Mayor of Doncaster calls for an end to grouse moor burning to protect the town from flooding

Doncaster Council has backed a ban on heather burning to save the region’s peat moors from being damaged for grouse shooting.

In a letter sent to the Department for Environment, Food & Rural Affairs, Mayor Ros Jones said that the environmentally-damaging practice, which is performed by shoot operators to engineer breeding habitat for red grouse, must end to help stop flooding in communities on the River Don.

It follows a voluntary approach to halting burning not proving successful, with grouse moors upstream in the Peak District continuing to set large fires on rare blanket bog during the last burning season, which ran from October to April.

Peatlands in the headwaters of the River Don contain important vegetation, such as sphagnum moss, which acts like a sponge to hold rainfall in the hills, which in turn prevents flooding. However, when burning is conducted the sensitive mosses are damaged, leading to large amounts of rainfall being channelled downstream.

Ros Jones, Mayor of Doncaster, has written to the Parliamentary Undersecretary of State for Environment, Rebecca Pow MP, ahead of grouse shooting season opening on the 12th August. She said:

“Doncaster was severely impacted by flooding of the river Don in November 2019, the headwaters of which are situated in Pennine peatland, including within the Peak District National Park. We therefore have a clear stake in the state of the uplands peat environment around the headwaters of the river Don, the health of which has a direct impact on the citizens of Doncaster.

“We expect therefore that Doncaster’s interests are best served by the proper restoration of upland peat areas, and as indications are that this would not involve managed burning, we would be expecting DEFRA to follow through on their commitment.”

The call for action comes just weeks ahead of the grouse shooting season opening on the ‘Glorious Twelfth’ of August, although burning does not start again until the Autumn. Campaigners believe any future burning can be stopped by government intervention, with Defra having already committed to introducing legislation.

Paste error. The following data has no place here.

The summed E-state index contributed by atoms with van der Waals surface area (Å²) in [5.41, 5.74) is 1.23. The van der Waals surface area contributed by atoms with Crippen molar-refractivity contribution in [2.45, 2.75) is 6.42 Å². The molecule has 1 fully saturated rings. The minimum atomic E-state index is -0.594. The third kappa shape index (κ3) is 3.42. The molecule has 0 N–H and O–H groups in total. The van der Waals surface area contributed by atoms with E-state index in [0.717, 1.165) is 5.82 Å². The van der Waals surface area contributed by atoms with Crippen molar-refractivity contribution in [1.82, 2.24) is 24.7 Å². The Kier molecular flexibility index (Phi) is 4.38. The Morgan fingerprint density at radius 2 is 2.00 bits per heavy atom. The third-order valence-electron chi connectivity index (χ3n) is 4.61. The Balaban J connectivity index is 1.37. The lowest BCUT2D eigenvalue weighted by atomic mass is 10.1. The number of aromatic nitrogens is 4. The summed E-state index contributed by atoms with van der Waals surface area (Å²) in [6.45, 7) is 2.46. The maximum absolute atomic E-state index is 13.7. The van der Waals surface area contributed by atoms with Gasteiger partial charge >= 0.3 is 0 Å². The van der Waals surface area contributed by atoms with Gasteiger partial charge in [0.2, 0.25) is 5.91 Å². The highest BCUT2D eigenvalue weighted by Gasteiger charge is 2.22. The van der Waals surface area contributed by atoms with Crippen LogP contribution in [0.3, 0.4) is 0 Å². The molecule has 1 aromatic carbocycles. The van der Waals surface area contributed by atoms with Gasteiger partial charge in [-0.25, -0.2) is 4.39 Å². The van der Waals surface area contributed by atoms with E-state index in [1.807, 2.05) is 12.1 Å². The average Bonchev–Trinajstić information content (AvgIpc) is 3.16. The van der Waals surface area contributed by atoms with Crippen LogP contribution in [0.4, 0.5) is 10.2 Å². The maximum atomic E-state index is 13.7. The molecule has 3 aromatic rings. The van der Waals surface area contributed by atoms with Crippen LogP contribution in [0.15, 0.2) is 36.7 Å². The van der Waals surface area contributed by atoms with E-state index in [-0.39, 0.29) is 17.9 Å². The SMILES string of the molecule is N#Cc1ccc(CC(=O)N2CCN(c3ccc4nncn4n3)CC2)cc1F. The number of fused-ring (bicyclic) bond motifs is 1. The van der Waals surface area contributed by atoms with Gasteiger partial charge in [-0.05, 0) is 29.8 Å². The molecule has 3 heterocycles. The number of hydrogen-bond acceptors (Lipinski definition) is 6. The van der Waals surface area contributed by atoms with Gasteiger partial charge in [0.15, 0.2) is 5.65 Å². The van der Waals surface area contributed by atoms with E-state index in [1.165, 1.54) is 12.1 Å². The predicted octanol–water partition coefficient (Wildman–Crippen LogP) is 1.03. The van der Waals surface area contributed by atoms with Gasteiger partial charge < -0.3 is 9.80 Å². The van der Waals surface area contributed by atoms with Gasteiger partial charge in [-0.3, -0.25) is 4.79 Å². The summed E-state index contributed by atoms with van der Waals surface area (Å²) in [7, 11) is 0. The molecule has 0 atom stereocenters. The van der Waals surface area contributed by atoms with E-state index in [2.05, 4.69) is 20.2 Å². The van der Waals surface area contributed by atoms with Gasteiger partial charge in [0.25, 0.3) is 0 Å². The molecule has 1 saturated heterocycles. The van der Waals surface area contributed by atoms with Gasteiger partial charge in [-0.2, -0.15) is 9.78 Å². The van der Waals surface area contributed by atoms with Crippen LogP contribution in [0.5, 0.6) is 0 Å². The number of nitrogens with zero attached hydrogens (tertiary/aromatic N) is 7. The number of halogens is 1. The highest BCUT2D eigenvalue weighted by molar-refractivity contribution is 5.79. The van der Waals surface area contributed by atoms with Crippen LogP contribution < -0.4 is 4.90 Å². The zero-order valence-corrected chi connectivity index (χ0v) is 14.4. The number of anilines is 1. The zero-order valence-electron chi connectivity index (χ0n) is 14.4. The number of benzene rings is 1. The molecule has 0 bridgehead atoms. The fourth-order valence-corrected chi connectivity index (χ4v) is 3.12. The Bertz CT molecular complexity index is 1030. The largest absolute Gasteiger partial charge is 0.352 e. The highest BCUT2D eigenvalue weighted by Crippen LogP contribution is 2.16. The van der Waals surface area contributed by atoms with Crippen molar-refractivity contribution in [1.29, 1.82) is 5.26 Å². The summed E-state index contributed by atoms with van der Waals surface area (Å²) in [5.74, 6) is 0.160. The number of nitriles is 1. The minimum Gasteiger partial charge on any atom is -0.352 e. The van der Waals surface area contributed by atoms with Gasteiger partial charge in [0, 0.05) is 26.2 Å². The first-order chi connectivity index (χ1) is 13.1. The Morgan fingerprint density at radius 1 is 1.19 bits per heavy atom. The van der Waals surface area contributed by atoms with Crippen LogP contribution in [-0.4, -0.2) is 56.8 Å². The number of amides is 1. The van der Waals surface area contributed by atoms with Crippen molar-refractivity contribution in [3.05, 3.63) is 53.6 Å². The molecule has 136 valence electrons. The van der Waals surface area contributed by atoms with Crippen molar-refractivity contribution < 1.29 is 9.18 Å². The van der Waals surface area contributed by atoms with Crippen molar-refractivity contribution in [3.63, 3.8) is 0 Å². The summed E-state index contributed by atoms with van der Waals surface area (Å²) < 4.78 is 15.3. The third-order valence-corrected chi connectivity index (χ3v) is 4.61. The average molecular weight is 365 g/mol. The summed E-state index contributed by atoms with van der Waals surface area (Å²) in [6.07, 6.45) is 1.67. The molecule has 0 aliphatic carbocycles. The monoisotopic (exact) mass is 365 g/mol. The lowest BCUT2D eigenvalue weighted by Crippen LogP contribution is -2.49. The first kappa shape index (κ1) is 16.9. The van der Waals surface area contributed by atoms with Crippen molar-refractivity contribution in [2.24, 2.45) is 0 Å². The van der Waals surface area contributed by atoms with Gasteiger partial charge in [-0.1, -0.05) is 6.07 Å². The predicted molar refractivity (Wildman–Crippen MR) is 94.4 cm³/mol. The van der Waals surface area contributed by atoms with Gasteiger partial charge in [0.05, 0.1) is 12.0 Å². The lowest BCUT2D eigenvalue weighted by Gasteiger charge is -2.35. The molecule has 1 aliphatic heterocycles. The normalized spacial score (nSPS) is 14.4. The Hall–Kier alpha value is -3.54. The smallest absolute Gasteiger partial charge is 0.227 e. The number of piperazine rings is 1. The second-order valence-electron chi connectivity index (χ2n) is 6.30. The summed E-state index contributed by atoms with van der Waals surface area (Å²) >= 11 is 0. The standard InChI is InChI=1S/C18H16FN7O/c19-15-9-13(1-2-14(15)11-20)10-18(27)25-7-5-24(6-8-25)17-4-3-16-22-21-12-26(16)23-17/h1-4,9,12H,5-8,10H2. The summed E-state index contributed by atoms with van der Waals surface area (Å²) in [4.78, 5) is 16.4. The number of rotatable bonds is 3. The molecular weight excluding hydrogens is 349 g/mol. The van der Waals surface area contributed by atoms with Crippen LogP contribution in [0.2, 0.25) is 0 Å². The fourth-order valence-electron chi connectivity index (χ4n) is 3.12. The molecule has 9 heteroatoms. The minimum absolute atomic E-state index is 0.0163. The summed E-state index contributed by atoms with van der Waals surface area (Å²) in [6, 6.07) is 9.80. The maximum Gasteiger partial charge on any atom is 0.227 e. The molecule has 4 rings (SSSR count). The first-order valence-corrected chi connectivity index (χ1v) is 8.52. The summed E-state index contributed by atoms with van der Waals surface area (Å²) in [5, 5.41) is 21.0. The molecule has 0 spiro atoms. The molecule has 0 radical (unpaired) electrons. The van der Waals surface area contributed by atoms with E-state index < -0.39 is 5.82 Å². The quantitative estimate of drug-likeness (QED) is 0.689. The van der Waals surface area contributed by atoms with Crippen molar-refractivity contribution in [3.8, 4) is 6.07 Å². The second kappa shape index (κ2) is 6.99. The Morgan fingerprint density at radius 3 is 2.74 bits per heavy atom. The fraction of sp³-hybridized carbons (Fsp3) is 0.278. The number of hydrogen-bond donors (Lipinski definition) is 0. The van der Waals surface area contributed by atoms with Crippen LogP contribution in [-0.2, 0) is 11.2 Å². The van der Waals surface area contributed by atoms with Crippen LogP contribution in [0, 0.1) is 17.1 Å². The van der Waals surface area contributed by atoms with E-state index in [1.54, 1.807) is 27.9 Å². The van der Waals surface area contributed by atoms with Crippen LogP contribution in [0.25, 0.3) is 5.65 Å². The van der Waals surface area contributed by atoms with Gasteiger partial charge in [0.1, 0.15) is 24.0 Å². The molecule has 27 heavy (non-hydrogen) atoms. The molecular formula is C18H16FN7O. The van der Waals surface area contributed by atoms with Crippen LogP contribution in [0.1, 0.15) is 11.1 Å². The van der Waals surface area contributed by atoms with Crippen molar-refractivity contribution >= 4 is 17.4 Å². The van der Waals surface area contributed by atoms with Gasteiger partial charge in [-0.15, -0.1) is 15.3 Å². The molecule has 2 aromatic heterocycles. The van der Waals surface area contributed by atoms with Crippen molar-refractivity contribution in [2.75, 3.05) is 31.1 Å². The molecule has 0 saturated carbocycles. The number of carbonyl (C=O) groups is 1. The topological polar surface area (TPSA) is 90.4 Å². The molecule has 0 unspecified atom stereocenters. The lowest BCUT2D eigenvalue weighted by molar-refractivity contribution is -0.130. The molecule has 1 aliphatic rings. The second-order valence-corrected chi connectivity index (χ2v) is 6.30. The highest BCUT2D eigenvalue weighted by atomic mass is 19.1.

During the last burning season, Ban Bloodsports on Yorkshire’s Moors, which monitors ecological damage on grouse moors, compiled more than 550 reports of peatlands being burnt by shoot operators across the county. This includes several in the Peak District which had previously told the government that they would stop.

Almost three quarters of peatlands in England are already damaged or degraded, Natural England has revealed, with burning being a key driver.

Subsequently, the Committee on Climate Change, which advises the government on environmental action, recommended the practice be banned to protect peatlands from further damage.

Luke Steele, Spokesperson for Ban Bloodsports on Yorkshire’s Moors, said:

“It’s past time to put an end to the burning of rare peatlands for grouse shooting — a practice which degrades fragile ecosystems, releases climate-altering gasses into the atmosphere and worsens flooding in communities downstream from grouse moors like those in Doncaster.

“With burning continuing on grouse moors across Yorkshire, we commend Doncaster Council for giving its support for a burning ban to help save the region’s peatlands from further damage and protect communities from flooding.”

– ENDS –

Notes for editors:

  • Ban Bloodsports on Yorkshire’s Moors campaigns to free up moorland for conservation from exploitation for grouse shooting. By working with society, companies and government to create change, we secure effective protection for wildlife, habitats and local communities.
  • Research by the University of Leeds and others has found that grouse moor burning degrades peatland habitat, reduces biodiversity and increases flood risk.
  • A print quality photograph of burning in the Peak District, from the most recent season, is available to download here, with full permission granted for re-publication.

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